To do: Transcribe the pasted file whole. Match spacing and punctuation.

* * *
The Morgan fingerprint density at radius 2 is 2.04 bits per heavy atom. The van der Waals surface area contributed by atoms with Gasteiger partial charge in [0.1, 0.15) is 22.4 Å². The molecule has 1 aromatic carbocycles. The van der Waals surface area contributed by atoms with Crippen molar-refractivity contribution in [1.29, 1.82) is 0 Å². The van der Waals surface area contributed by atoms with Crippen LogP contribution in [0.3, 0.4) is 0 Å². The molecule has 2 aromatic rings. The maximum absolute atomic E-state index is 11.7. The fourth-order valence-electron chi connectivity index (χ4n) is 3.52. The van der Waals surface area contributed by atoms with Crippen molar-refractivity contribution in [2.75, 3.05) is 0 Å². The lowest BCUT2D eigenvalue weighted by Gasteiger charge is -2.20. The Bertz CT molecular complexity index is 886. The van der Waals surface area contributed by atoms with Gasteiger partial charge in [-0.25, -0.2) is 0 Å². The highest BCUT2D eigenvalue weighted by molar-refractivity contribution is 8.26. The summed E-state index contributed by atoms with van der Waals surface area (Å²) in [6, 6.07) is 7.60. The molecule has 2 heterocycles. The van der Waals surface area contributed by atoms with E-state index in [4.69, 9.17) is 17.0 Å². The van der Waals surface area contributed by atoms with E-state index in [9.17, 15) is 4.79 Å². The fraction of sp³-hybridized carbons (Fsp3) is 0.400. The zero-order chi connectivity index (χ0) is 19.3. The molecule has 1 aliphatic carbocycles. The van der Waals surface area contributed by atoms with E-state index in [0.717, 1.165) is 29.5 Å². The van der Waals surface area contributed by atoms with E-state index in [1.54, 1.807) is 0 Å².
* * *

The Morgan fingerprint density at radius 2 is 2.04 bits per heavy atom. The van der Waals surface area contributed by atoms with Gasteiger partial charge in [0.1, 0.15) is 22.4 Å². The molecule has 1 aromatic carbocycles. The van der Waals surface area contributed by atoms with Crippen molar-refractivity contribution in [1.29, 1.82) is 0 Å². The van der Waals surface area contributed by atoms with Crippen LogP contribution in [0.3, 0.4) is 0 Å². The molecule has 2 aromatic rings. The maximum absolute atomic E-state index is 11.7. The fourth-order valence-electron chi connectivity index (χ4n) is 3.52. The van der Waals surface area contributed by atoms with Crippen molar-refractivity contribution in [2.75, 3.05) is 0 Å². The lowest BCUT2D eigenvalue weighted by Gasteiger charge is -2.20. The Bertz CT molecular complexity index is 886. The van der Waals surface area contributed by atoms with Gasteiger partial charge in [-0.25, -0.2) is 0 Å². The highest BCUT2D eigenvalue weighted by molar-refractivity contribution is 8.26. The summed E-state index contributed by atoms with van der Waals surface area (Å²) in [6, 6.07) is 7.60. The molecule has 2 heterocycles. The van der Waals surface area contributed by atoms with E-state index in [4.69, 9.17) is 17.0 Å². The van der Waals surface area contributed by atoms with E-state index in [9.17, 15) is 4.79 Å². The fraction of sp³-hybridized carbons (Fsp3) is 0.400. The zero-order chi connectivity index (χ0) is 19.3. The molecule has 1 aliphatic carbocycles. The van der Waals surface area contributed by atoms with E-state index in [0.717, 1.165) is 29.5 Å². The van der Waals surface area contributed by atoms with E-state index in [1.54, 1.807) is 0 Å².